Please use this identifier to cite or link to this item: https://hdl.handle.net/2440/82505
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Type: Book chapter
Title: Growth factors and cytokines in embryo development
Author: Robertson, S.
Thompson, J.
Citation: Culture Media, Solutions, and Systems in Human ART, 2014, 2014 / Quinn, P. (ed./s), Ch.9, pp.112-131
Publisher: Cambridge University Press
Publisher Place: United Kingdom
Issue Date: 2014
ISBN: 9781107619531
Editor: Quinn, P.
Organisation: Robinson Institute
Statement of
Responsibility: 
Sarah A. Robertson and Jeremy G. Thompson
Abstract: Introduction Embryos developing naturally in the mother's reproductive tract experience a substantially different environment to those developing in a culture dish after in vitro fertilization (IVF). A key distinction between the two is the presence of an array of growth factors and cytokines produced naturally by the maternal tissues in vivo. The majority of modern embryo culture media does not contain these agents. The biological function of growth factors and cytokines in vivo is to mediate communication between the maternal tissues and the embryo. Although embryos clearly can develop in simple culture media in vitro in the absence of exogenous growth factors, there is compelling evidence that in the physiological situation, these growth factors and cytokines have paracrine cell-cell signaling actions that contribute to yielding healthier embryos than those produced in a culture dish [1, 2]. Their actions in the embryo include modulation of cell gene expression and metabolic function that in turn influence cell survival and differentiation, ultimately impacting embryo implantation competence and post-implantation development [2, 3]. Despite growing information on how cytokines influence embryos, there is a lack of consensus opinion regarding whether any maternally derived factors are truly essential for “normal” development of human embryos in vitro, when high quality embryo culture medium is utilized. The benefits and possibility of any risks of their use in IVF is an important ongoing research question in reproductive medicine [4].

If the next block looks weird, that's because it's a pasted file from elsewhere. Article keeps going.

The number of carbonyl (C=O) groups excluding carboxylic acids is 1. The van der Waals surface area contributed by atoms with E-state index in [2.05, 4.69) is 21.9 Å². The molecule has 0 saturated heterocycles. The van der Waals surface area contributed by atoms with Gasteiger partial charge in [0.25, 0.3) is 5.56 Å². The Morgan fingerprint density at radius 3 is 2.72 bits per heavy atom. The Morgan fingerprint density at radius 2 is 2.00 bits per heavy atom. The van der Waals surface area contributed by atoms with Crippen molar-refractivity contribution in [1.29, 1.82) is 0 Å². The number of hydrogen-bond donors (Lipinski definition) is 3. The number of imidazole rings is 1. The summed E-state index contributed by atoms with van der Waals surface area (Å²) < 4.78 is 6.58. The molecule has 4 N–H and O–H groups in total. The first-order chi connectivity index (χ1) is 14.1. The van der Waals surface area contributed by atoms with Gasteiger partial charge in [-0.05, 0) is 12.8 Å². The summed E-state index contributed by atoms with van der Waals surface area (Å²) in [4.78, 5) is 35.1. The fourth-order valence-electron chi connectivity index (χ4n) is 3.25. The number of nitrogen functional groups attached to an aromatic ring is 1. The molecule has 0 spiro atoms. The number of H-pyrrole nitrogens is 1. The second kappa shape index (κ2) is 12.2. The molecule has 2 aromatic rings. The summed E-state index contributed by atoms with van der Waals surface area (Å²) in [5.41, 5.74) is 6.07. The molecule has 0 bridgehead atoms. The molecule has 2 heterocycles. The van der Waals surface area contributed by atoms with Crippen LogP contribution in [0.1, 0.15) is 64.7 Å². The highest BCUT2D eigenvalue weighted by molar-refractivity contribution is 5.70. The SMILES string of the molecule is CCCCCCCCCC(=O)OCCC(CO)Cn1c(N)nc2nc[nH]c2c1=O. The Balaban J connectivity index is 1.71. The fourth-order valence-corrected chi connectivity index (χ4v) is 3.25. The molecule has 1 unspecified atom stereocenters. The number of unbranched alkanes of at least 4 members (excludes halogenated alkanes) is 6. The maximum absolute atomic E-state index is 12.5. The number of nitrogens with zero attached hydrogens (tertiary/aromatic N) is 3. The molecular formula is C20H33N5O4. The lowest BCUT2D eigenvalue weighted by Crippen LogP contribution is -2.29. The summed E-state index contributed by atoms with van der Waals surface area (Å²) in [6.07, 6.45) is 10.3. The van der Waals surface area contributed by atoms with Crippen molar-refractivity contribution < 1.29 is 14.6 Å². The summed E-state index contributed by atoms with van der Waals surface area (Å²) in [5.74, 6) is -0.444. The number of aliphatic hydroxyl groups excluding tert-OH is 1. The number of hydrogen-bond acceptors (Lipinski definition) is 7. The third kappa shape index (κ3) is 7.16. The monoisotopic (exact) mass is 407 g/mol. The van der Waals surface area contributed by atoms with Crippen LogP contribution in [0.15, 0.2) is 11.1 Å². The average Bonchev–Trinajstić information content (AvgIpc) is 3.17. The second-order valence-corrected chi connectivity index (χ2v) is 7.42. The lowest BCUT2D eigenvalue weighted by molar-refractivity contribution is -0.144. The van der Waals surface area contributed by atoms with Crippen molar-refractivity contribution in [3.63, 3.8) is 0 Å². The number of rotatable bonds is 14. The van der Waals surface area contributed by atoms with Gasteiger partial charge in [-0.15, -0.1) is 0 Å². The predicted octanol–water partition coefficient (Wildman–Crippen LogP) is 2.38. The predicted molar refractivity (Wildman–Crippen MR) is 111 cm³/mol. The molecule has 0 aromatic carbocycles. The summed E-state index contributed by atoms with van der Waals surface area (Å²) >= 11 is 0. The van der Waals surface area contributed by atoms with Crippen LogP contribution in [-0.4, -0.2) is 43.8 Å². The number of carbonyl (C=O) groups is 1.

Rights: Copyright status unknown
DOI: 10.1017/CBO9781139059053.010
Description (link): http://www.cambridge.org/au/academic/subjects/medicine/obstetrics-and-gynecology-reproductive-medicine/culture-media-solutions-and-systems-human-art
Appears in Collections:Aurora harvest
Obstetrics and Gynaecology publications

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